That’s good because sometimes I was always hiring people from the real estate club, which was wrong because they wanted to beat me. They want to beat you. I don’t want someone that wants to be me. I want someone who lives and breathes to help someone like me. When I thought I saw interesting resumes on Indeed or whatever, I would start testing the people. I was looking for all the good stuff. I was looking for a punctual, honest, organized, all the good stuff up. I was looking for this bad stuff that I needed. There’s not a lot of bad stuff. It’s two critical things. One is it would help if they were a bad personal money manager, so they could never save up enough to compete with me. I needed them not to have an entrepreneurial bone in their body. I needed someone who wanted a job. Thank God as entrepreneurs, we wonder why everyone’s not an entrepreneur. That would screw everything up for us. We were like, “Thank God there are people out there that like to do the books.”
We need people to do those tests. In some positions within the company, people can be entrepreneurs. They have some desire and everything, but they don’t want to have 100% of the risk. A sale is a tremendous opportunity for somebody like that.
Think about as close to an entrepreneur as you can get especially if they’re straight commission. My salespeople are straight commission. They have to have the drive, they have to be money-motivated, they have to have all these good things to be organized, punctual and all this stuff. I don’t want them to want to be me. When I was trying to find people in the real estate groups, that was fine in that person. What I wanted for a salesman was I wanted the top Hoover vacuum cleaner salesman in the region. I wanted to take him from making $50,000 a year to making $80,000 a year. I’m giving that opportunity. I didn’t want to have to teach him how to sell and I didn’t want him to necessarily care about being a real estate investor. I didn’t want him to have any interest in that at all. I want him to be interested in a product that he could sell, use his skills and make more money than he was selling vacuum cleaners.
Real estate is our product. We run a marketing business, there happens to be real estate is the end product.
No matter who you are, you’re a marketer or you’re out of business. What impresses me though, you have a private money course and I have a private money course. We had this conversation before we got started here. I don’t care. Maybe somewhere between my private money course and his private money courses, is how you out there are going to raise your $20 million and go to places you’ve never dreamed of before. This guy raised his first $250,000 at 21 years old and that’s impressive. There are a lot of mental obstacles that would tell this kid. I’m going to call you a kid at that point. You were good at that point. There are a lot of mental obstacles that should have stopped most people or would have stopped most people. This guy didn’t do it. The key to that probably I’m going to guess is something you’ve already said. You always had a mentor. That mentor was pushing you out of your zone.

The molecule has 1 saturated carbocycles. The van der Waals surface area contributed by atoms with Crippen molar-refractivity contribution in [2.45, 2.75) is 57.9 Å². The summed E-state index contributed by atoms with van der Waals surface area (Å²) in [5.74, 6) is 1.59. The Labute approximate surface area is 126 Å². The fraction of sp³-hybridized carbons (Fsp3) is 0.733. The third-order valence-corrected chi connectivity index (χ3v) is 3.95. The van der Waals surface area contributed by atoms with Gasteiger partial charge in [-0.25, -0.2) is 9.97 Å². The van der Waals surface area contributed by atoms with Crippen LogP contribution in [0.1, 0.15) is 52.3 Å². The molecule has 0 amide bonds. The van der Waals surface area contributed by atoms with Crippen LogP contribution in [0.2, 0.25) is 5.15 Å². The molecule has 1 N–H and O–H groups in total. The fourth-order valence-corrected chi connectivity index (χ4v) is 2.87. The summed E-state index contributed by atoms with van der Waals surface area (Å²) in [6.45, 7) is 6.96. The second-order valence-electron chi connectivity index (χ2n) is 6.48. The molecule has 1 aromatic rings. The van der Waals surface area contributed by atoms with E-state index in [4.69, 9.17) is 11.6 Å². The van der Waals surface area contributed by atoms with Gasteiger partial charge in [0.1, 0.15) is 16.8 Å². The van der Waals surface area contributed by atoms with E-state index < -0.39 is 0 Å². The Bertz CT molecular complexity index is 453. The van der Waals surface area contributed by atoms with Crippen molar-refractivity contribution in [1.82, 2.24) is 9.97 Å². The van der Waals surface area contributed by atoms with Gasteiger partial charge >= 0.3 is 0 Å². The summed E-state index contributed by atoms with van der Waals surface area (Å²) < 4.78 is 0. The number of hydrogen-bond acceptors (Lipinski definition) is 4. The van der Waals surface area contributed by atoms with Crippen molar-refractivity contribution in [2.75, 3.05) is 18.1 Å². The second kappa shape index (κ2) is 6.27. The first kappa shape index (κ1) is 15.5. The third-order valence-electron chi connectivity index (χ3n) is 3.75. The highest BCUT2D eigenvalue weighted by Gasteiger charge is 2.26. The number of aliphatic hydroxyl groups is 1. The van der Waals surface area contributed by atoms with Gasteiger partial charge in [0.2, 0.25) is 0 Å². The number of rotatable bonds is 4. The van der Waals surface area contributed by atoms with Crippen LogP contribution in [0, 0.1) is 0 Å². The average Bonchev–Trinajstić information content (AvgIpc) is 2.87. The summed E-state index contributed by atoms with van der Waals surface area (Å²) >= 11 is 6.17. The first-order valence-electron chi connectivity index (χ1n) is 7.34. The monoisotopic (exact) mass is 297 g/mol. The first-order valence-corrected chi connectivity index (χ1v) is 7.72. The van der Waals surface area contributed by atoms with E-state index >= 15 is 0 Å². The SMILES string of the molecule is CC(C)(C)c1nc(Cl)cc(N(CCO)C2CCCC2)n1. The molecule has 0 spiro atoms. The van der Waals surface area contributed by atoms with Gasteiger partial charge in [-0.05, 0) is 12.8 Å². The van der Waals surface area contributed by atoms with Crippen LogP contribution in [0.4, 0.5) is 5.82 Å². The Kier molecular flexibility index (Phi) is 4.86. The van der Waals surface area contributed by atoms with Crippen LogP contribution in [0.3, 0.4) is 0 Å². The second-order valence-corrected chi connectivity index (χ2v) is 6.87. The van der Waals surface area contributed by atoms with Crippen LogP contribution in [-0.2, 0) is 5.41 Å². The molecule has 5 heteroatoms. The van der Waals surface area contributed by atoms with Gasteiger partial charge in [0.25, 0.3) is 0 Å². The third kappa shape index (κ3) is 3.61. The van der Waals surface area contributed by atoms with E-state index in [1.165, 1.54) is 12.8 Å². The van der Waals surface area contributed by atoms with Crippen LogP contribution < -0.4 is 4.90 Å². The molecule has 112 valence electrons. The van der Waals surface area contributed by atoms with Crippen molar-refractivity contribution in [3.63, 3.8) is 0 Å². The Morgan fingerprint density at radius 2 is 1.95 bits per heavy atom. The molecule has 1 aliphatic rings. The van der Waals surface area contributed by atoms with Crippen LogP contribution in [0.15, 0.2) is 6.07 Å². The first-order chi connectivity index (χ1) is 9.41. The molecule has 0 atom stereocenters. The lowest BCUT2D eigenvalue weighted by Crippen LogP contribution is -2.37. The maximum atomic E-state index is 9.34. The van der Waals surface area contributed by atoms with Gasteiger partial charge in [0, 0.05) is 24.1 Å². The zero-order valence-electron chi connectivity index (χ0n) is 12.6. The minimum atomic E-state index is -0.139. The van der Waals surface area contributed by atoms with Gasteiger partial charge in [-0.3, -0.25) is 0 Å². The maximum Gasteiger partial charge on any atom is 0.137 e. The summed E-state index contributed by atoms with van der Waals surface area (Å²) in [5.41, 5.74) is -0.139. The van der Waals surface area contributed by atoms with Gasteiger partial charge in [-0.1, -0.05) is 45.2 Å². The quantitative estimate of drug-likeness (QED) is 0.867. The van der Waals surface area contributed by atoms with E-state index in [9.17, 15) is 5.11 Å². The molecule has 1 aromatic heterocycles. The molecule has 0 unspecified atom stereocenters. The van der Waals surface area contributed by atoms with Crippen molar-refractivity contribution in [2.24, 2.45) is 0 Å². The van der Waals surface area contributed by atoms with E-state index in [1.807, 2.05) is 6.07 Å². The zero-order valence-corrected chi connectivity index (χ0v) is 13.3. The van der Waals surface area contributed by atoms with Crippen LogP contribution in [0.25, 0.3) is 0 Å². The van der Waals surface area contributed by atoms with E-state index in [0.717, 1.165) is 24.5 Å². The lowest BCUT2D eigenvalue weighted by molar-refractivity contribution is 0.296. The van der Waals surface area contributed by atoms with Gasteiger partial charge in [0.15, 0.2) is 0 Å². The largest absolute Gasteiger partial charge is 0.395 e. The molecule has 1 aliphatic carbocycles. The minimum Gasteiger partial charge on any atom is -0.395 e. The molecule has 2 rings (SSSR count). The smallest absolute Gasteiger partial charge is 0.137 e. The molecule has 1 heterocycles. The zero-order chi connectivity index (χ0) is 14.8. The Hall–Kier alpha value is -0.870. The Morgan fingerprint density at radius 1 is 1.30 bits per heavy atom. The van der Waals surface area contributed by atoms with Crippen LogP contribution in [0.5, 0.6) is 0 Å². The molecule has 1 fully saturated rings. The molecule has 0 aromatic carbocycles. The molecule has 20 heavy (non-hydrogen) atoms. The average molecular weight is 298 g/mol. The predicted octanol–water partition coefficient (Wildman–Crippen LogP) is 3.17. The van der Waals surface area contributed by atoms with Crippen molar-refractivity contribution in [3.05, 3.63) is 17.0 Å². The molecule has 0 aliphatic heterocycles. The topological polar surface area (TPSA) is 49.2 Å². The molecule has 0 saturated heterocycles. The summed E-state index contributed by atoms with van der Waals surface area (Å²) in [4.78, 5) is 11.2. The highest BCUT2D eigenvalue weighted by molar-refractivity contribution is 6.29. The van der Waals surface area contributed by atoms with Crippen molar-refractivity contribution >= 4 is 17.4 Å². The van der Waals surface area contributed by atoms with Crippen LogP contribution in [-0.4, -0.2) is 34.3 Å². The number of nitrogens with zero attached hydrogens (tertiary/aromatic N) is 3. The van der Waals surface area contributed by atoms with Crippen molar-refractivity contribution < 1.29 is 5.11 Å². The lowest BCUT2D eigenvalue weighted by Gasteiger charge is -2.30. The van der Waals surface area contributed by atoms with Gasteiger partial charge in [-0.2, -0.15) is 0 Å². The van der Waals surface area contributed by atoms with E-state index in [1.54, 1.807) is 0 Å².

It’s a hard-mental shift, especially when you’re that young, you’re going to usually older people that have retirement accounts that have worked their whole life to save a couple of $100,000, whatever that type of money they have in their account. For me, at that point, it was an ask. I was asking somebody their entire life savings. It was hard to come from that point of view because it’s coming as an ask. Thankfully, I had a mentor that kept pushing me and somebody believed in me enough to invest in the project with me. Now, it’s way different. It’s not an ask anymore. It’s an opportunity. I truly believe that the opportunity that we can give people, if you raise money, the opportunities that we give these people and the money that they make is almost untouched.
With the collateral that they have.
The stock market, our people wouldn’t lose any money.